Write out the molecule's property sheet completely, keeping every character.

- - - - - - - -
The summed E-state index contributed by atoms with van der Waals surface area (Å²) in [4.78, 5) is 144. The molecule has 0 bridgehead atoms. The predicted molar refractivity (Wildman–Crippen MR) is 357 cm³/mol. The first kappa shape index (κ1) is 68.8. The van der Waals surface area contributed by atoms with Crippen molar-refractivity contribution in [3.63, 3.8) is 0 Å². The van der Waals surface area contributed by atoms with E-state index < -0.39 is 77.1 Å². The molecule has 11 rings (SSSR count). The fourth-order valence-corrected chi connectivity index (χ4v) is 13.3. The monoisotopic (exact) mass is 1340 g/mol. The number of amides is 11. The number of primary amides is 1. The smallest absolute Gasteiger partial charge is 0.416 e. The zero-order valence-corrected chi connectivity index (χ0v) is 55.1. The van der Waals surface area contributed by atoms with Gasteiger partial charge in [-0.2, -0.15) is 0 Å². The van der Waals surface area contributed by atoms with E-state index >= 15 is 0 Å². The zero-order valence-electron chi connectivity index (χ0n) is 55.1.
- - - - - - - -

The summed E-state index contributed by atoms with van der Waals surface area (Å²) in [4.78, 5) is 144. The molecule has 0 bridgehead atoms. The predicted molar refractivity (Wildman–Crippen MR) is 357 cm³/mol. The first kappa shape index (κ1) is 68.8. The van der Waals surface area contributed by atoms with Crippen molar-refractivity contribution in [3.63, 3.8) is 0 Å². The van der Waals surface area contributed by atoms with E-state index < -0.39 is 77.1 Å². The molecule has 11 rings (SSSR count). The fourth-order valence-corrected chi connectivity index (χ4v) is 13.3. The monoisotopic (exact) mass is 1340 g/mol. The number of amides is 11. The number of primary amides is 1. The smallest absolute Gasteiger partial charge is 0.416 e. The zero-order valence-corrected chi connectivity index (χ0v) is 55.1. The van der Waals surface area contributed by atoms with Gasteiger partial charge in [-0.2, -0.15) is 0 Å². The van der Waals surface area contributed by atoms with E-state index >= 15 is 0 Å². The zero-order valence-electron chi connectivity index (χ0n) is 55.1.